Increasing the Number of High-Quality African American Teachers in Urban Schools

Article excerpt

The problem of recruiting, preparing, and retaining African American teachers in urban schools can be resolved. The primary place to seek minority candidates is in the expanding pool of mature adults with college degrees who already reside in the particular metropolitan area. This follow-up study tracked the graduates of a post baccalaureate urban teacher preparation program now in its tenth year. The procedures involved tracking the graduates, securing their evaluations of the program, and gathering the evaluations of the principals of the schools in which participants currently teach. In an urban school system in which almost half of the traditionally prepared beginners leave in three years or less and in which the African American teachers are fewer than 19 percent of the teaching force, this program had a 94 percent retention rate and 96 percent of its graduates rated as satisfactory or exemplary by the principals. The results support the contentions that (1) successful urban minority teachers can be locally recruited, selected, and prepared; (2) that minority college graduates who already reside in the particular metropolitan area are very likely to remain: and (3) that the on-the-job approach prepares teachers evaluated as successful by superiors.

The conventional wisdom in teacher education is that it is not possible to increase the number of African American teachers. The problem is that teacher educators are looking in the wrong place. Rather than assuming the recruitment of African American teachers must be done in universities, urban school districts are now looking in their own metropolitan areas for African Americans with college degrees. Using the opportunities offered by alternative certification, adults are trained on the job in the same urban districts where they reside and are very likely to remain. This study supports the contention that there are untapped pools of highly qualified African Americans who can and will effectively teach urban children.

The Problem

Table 1 illustrates the need for minority teachers in the Milwaukee Public Schools (MPS) in order for the professional staff to become more representative of the student population. As the student population increased 13 percent over a nine-year period, the minority teacher population increased 3.5 percent. This difference in the proportion of minority students and teachers worsened considerably as the ethnic gap for African Americans and other minorities declined 5.4 percent and 4.3 percent, respectively. As a result, more minority students had fewer minority teachers by the end of this period.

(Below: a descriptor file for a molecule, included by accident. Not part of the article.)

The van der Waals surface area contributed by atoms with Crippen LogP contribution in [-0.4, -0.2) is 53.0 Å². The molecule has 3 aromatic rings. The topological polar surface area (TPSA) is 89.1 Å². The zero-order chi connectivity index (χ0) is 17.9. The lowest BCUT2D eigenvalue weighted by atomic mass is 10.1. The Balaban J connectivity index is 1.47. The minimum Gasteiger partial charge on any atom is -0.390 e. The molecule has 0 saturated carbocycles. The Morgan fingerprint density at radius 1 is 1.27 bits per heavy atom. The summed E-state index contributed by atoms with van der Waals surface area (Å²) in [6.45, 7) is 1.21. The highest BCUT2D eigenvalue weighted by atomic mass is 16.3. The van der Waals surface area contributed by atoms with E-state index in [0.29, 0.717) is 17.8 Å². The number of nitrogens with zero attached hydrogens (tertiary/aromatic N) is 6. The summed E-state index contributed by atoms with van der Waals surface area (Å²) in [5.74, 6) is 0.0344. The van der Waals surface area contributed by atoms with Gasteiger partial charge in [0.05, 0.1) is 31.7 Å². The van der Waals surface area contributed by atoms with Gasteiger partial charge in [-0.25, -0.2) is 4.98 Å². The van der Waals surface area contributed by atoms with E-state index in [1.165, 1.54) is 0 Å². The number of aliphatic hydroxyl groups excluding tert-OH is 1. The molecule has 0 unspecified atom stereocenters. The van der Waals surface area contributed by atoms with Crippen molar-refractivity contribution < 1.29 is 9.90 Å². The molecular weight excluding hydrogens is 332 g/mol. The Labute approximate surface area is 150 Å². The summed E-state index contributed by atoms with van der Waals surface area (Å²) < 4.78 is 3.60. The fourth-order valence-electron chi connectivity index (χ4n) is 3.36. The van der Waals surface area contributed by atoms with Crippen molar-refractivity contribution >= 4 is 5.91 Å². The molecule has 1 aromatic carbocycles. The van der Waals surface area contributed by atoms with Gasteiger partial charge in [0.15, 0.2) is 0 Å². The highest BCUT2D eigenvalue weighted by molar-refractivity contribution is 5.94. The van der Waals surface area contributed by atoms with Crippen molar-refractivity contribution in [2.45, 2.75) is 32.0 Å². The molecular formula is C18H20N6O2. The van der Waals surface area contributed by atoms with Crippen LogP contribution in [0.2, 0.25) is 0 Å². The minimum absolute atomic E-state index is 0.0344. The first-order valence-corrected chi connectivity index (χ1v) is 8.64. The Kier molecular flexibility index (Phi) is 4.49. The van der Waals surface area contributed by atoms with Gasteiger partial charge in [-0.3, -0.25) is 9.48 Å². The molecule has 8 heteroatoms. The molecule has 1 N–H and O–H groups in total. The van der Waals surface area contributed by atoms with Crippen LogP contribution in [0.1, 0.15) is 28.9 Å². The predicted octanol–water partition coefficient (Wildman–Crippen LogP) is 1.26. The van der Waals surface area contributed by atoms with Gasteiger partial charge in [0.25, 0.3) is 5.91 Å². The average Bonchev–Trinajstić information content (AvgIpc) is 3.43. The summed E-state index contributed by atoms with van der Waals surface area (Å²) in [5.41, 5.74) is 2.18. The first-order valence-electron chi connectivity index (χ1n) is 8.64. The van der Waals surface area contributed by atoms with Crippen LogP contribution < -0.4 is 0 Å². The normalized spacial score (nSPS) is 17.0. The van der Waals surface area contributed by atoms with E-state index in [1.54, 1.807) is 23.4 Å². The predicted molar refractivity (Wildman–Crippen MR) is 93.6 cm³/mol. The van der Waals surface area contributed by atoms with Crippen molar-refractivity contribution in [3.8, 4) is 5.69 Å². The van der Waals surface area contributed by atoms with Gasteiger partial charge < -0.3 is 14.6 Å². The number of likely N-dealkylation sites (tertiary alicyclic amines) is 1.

Table 1 Change in Racial Composition of MPS (1988-1997)

                     1998                1997

                Number   Percent   Number    Percent

  White         30,578    31.8      19,963    18.6
  Black         52,908    54.9      65,587    61.3
  Other         12,804    13.3      21,493    20.1
  Total         96,290             107,043

  White          4,493    78.9       4,682    75.5
  Black          1,023    18.0       1,176    19.0
  Other            179     3.1         346     5.6
  Total          5,695               6,204

Ethnic Gap(*)
  White              47.1%               56.9%
  Black             -36.9%              -42.3%
  Other             -10.2%              -14.5%


                          Percent of
                Number      Total

  White         -10,615     -13.2
  Black          12,679       6.4
  Other           8,689       6.8
  Total          10,753

  White             189      -3.4
  Black             153       1.0
  Other             167       2.5
  Total             509

Ethnic Gap(*)
  White                 9.2%
  Black                -5.4%
  Other                -4.3%

(*) difference in % of teachers and students by race.

This study seeks to answer four questions:

1. Can the School of Education, UWM, recruit and prepare more minority teachers?

2. Do these teachers remain in MPS?

3. How well do they do?

4. How do they evaluate their preparation?


The focus of the study are graduates of the Metropolitan Milwaukee Teacher Education Program (MMTEP). This program is offered by the Milwaukee Public Schools, the Milwaukee Teachers' Education Association, and the School of Education at the University of Wisconsin-Milwaukee (UWM). The purpose is to offer a high-quality preparation program to individuals who have completed a bachelor's degree in an accredited institution, but who have not completed a certification program. There are approximately three times more applicants than the number who can be accepted into this program each year.

The program includes seven weeks of work in the summer beginning in mid June and finishing the end of July. The summer portion includes work in the MPS Summer School Program in the morning and UWM courses in the afternoon. The summer portion of the program is designed to observe participants interacting with children. From September through June the participants are teachers of record in their own classrooms for the entire school year. During this residency year, participants are paid at the rate of a beginning teacher plus all fringe benefits. Each four Residents have a mentor who makes regular visits and provides on-site coaching. Mentors are outstanding Milwaukee teachers released full time to coach beginning teachers. Upon successful completion of the program, residents are guaranteed a contract by the Milwaukee Public Schools and recommended for certification by the university for grades 1-8.